Article August 25, 2021

August cyber news round-up

The world blames China for widespread hacking, a transgender charity is fined, and old school communication techniques are being used in modern phishing attacks

It’s been another busy month in the world of cyber risk, and August is no exception. In the past month we've seen small and large business fall victim to a range of cyber threats and data breaches. Read more about it below.


  1. China officially accused of Microsoft Exchange attacks

    US and allies, including the European Union, the United Kingdom, and NATO, are officially blaming China for this year's widespread Microsoft Exchange hacking campaign.

    In early March 2021, Microsoft disclosed four zero-days actively being exploited in attacks targeting on-premises Microsoft Exchange servers.

    The vulnerabilities, collectively known as ProxyLogon, were exploited in attacks against tens of thousands of organisations worldwide. Threat actors were observed deploying web shells, cryptomining malware, and DearCry and Black Kingdom ransomware payloads on compromised servers.

    The Biden administration attributes "with a high degree of confidence that malicious cyber actors affiliated with People's Republic of China Ministry of State Security (PRC MSS) conducted cyber-espionage operations utilizing the zero-day vulnerabilities in Microsoft Exchange Server disclosed in early March 2021."

  2. ICO fines Mermaids transgender charity for data breach

    Transgender charity Mermaids has been fined for a personal data breach which led to sensitive information being put online.

    The Information Commissioner’s Office (ICO) has told the charity to pay £25,000 in relation to an internal email group it set up several years ago. The ICO found the group was set up with insufficiently secure settings and as a result, the personal information of 550 people - including names and email addresses - was searchable online. 24 of these included sensitive information, and for 15 it concerned special category data, with details over mental and physical health and sexual orientation exposed.

    Steve Eckersley, director of investigations at the ICO, said “The very nature of Mermaids’ work should have compelled the charity to impose stringent safeguards to protect the often vulnerable people it works with. Its failure to do so subjected the very people it was trying to help to potential damage and distress and possible prejudice, harassment or abuse.”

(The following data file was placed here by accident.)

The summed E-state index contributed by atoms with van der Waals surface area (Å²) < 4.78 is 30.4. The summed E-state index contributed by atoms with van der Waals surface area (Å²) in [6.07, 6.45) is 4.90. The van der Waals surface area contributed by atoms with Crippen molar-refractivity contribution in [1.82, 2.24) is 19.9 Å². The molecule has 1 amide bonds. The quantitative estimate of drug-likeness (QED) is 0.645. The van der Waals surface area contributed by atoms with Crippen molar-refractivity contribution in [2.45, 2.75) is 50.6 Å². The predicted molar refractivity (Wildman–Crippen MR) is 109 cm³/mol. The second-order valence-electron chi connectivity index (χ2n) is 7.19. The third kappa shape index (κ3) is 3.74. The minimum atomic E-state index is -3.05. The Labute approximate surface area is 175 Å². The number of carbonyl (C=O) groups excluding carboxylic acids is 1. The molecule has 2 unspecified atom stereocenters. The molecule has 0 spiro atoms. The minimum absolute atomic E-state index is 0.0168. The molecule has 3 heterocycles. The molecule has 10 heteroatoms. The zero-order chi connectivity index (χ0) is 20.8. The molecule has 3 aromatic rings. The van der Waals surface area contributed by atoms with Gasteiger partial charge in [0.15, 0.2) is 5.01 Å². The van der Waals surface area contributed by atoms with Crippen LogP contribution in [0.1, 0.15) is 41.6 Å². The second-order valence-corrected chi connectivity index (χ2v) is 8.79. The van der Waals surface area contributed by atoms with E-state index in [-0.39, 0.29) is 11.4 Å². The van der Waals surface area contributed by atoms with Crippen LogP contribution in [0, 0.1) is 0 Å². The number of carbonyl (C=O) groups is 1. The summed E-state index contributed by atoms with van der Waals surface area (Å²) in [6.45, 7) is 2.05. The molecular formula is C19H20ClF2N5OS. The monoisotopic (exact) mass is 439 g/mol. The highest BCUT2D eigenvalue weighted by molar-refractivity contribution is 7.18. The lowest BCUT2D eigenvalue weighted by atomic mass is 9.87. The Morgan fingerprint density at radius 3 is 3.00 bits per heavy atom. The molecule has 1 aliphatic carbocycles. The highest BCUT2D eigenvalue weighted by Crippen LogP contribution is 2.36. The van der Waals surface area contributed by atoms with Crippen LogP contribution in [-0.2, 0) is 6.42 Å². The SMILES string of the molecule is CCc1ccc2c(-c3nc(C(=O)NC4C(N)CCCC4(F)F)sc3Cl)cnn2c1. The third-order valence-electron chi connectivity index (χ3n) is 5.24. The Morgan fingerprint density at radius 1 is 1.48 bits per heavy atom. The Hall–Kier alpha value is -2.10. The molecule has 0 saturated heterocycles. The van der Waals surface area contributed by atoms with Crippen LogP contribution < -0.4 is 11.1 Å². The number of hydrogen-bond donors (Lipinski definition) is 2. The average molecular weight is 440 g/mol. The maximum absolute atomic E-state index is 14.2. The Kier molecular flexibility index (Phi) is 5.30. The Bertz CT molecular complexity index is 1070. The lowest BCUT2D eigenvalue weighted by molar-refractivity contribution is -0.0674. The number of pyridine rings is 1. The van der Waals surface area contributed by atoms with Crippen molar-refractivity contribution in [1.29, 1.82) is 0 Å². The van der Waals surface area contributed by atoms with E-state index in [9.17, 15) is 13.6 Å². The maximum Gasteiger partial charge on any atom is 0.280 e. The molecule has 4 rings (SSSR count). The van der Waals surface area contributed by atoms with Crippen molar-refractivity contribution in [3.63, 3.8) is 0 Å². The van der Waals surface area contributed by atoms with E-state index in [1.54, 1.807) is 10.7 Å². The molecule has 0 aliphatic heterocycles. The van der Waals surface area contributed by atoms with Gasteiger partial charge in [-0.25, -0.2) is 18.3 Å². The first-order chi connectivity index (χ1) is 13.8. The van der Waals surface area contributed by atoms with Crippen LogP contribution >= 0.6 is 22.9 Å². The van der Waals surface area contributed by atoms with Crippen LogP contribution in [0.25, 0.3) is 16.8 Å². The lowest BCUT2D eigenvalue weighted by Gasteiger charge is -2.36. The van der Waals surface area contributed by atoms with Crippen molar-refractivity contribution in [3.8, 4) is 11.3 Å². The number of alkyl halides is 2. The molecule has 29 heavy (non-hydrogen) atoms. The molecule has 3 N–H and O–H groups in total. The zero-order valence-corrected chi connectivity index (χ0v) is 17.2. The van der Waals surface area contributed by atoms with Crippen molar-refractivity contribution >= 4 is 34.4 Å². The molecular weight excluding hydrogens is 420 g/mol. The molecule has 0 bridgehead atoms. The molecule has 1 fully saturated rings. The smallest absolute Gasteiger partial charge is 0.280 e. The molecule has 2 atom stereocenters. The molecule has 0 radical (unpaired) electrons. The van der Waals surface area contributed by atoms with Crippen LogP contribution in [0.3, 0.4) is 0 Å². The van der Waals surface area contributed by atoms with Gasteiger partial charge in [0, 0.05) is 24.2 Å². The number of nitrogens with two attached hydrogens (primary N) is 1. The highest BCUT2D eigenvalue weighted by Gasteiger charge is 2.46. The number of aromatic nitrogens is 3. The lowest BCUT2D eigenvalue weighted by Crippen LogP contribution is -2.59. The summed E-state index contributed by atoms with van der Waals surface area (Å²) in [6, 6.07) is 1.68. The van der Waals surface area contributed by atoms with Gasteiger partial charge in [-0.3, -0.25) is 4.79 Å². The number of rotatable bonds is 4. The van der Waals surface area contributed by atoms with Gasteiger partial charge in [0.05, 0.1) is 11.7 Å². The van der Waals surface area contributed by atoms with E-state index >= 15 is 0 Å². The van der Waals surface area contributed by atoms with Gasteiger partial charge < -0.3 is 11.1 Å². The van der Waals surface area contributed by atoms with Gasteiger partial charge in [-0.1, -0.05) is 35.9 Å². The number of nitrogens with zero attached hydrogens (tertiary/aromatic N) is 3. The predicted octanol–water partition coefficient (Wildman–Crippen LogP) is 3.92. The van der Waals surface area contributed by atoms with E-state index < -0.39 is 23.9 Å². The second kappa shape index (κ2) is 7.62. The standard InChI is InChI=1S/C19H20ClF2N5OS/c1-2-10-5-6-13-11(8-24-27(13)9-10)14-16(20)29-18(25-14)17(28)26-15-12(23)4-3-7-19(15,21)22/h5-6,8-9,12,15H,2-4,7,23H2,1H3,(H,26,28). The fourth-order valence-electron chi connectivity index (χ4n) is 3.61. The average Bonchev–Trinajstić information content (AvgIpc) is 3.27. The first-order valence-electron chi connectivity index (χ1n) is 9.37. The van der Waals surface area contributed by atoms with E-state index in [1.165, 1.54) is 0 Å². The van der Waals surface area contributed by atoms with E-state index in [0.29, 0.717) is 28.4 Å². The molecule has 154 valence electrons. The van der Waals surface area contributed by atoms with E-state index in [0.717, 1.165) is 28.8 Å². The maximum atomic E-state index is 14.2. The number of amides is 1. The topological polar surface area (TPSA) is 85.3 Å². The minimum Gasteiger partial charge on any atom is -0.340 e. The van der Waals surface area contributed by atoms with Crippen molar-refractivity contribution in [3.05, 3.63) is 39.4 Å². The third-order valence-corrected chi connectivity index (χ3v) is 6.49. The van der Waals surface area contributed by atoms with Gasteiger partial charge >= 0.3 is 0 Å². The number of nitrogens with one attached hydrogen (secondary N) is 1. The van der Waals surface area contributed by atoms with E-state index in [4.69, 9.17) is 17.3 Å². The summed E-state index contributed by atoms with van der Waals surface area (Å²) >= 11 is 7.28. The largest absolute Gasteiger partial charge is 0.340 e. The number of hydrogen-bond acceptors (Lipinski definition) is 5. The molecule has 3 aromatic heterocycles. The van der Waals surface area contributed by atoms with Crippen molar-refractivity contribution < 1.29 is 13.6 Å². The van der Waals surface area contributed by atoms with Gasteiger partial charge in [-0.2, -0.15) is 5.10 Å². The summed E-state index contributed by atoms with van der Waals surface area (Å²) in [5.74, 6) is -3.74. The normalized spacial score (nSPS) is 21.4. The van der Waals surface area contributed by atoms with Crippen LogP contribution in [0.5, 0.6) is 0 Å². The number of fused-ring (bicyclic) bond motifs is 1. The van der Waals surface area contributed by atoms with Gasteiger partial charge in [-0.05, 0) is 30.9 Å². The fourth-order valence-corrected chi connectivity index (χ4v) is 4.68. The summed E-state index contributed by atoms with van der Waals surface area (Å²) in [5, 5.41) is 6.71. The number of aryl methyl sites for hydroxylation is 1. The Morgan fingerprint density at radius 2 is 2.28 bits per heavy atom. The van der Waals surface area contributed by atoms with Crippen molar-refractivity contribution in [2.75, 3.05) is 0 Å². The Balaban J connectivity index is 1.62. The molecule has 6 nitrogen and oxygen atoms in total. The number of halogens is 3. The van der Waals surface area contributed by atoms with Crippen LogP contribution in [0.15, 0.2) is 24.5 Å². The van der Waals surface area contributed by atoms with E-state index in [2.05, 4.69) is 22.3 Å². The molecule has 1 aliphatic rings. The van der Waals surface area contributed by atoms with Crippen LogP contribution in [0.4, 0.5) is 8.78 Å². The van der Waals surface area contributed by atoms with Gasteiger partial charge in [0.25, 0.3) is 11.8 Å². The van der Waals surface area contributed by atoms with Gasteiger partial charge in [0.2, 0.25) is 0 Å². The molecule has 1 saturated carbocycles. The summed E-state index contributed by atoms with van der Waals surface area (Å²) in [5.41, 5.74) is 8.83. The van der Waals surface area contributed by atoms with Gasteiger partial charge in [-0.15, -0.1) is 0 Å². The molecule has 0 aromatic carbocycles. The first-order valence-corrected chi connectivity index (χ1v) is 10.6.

3. Morse code encryption spotted in phishing attacks to evade detection

    Microsoft has disclosed details of a year-long social engineering campaign where operators kept changing their obfuscation and encryption mechanisms every 37 days on average, including relying on Morse code.

    The phishing attacks take the form of invoice-themed lures mimicking financial-related business transactions, with the emails containing an HTML file ("XLS.HTML"). The ultimate objective is to harvest usernames and passwords, which are subsequently used as an initial entry point for later infiltration attempts.

    "This phishing campaign exemplifies the modern email threat: sophisticated, evasive, and relentlessly evolving," Microsoft 365 Defender Threat Intelligence Team said in an analysis. The HTML attachment is divided into several segments and encoded in a variety of ways and includes “old and unusual encryption methods like Morse code, to hide these attack segments.”

    You can read the full technical analysis from Microsoft here.


  4. T-Mobile investigating new data breach of 100 million customers

    T-Mobile is investigating an online forum post claiming to be selling a trove of customer sensitive data.

    Online magazine and video channel Motherboard reported that it was in contact with the seller of the data, who claimed to have stolen data from T-Mobile’s servers that included Social Security numbers, names, addresses, and driver license information related to more than 100 million people. Having reviewed the data, Motherboard reported that it appeared authentic.

    “We are aware of claims made in an underground forum and have been actively investigating their validity,” a T-Mobile spokesperson stated. “We do not have any additional information to share at this time.”

    T-Mobile has been the target of several data breaches in the last few years, most recently in December 2020 when call-related information and phone numbers for some of its customers may have been exposed.


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